We all need Church

Church enables us to pray collectively and effectively for ourselves and one another.

Looking to be a better healer? Then you’ll want to keep an eye out for articles like this one, appearing periodically in the Sentinel, The Christian Science Journal, and The Herald of Christian Science. Their aim: to correct some of the misconceptions about Christian Science that would keep us from having the results we so desire.

“Why would anyone need church?” someone might ask. I feel I am a living example of an answer to that question.

When I was about eight years old, at the end of a Sunday School class in the church my family attended, the teachers asked the students to pray silently. I closed my eyes to pray and felt an indescribable sense of love and peace, and unity with God. From that time on, I somehow knew I could feel that unspeakable calmness and certainty whenever a group of people wholeheartedly prayed to God. Collective silent prayer can be that powerful!

My mother passed on when I was ten, and when I was twelve, I started attending Sunday School in a Church of Christ, Scientist. Today I often say that I was raised by Christian Science. And, in fact, throughout my teenage years dealing with loss, sickness in the family, and my own depression, the Christian Science Sunday School was my safe haven. 

A group praying with the same spiritual goals of progress and peace impacts not only its individual members but also its community and the world.

I remember a specific experience while I was attending college in Vienna, Austria. After several mental and emotional crises during the first weeks living by myself, I thought I was becoming mentally ill. I felt disoriented, as if I had no control over my desperation.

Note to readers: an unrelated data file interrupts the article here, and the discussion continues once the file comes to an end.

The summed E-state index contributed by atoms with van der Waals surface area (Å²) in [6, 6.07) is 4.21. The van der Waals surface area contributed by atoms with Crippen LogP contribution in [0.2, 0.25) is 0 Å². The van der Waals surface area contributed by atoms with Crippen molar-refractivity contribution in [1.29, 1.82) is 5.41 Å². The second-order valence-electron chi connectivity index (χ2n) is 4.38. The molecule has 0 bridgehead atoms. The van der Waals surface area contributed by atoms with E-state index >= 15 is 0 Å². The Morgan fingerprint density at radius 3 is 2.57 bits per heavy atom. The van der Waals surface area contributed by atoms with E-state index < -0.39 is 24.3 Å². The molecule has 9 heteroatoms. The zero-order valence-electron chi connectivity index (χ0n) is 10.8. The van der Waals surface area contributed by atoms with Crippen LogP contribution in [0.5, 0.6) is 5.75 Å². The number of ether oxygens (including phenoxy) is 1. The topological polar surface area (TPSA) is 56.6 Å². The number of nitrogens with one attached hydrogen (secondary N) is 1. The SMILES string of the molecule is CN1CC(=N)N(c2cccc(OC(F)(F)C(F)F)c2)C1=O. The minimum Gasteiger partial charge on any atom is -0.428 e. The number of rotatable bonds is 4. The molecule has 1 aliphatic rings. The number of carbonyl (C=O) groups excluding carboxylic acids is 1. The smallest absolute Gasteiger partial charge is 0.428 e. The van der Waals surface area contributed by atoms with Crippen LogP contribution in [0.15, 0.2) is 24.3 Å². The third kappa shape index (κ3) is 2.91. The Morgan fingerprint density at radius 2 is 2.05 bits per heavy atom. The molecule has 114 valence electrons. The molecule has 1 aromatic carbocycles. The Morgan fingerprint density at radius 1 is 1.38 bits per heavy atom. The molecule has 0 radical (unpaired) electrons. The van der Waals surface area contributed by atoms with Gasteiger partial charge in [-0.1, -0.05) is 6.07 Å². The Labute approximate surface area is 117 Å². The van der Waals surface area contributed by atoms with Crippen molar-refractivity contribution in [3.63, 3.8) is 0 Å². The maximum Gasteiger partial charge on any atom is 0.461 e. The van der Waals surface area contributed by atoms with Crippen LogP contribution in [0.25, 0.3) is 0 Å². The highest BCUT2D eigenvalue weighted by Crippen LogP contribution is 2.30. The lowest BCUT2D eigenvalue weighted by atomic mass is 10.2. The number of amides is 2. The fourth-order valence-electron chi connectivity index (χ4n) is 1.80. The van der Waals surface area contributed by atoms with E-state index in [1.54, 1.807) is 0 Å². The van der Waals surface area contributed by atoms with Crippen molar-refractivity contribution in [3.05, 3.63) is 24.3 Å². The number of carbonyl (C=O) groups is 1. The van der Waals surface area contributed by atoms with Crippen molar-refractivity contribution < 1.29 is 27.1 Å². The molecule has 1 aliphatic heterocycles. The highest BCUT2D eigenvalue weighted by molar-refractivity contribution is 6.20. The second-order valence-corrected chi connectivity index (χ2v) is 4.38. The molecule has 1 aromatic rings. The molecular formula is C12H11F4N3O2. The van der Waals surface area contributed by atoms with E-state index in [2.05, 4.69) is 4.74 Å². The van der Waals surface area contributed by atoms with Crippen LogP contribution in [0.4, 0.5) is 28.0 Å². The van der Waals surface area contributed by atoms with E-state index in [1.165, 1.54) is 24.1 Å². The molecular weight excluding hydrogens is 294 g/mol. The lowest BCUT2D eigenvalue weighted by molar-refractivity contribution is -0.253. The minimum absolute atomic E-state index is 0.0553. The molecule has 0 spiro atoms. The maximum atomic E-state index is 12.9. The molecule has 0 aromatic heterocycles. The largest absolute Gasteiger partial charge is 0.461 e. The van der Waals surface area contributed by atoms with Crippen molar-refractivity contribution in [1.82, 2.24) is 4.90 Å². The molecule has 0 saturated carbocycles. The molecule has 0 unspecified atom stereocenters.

But I kept going to Sunday School, even though I wasn’t understanding much of the class discussion, which was in German. In a spirit of compassion and collaboration, a church member suggested that a member who had recently relocated from Panama become my Sunday School teacher. Being from Brazil, I didn’t speak Spanish either, but I found it easier to understand than German. Those classes sparked my love for and interest in the Bible. I felt so supported by what I was learning and so loved and appreciated by how I was treated in Sunday School that I was able to continue my college studies despite the challenges.

Participating in Sunday School, visiting the Christian Science Reading Room, and attending church services gave a solid structure to my life. I learned about my true identity as God’s beloved child. My understanding of God and of myself shaped my thinking so that I knew how to be true to others and myself and naturally expressed honesty, discipline, and confidence. 

Because of those blessings, I know that church is not just for me. Church enables us to pray collectively and effectively for ourselves and one another. Through prayer, we can expect healing, transformation, and reformation. Such a group praying with the same spiritual goals of progress and peace impacts not only its individual members but also its community and the world.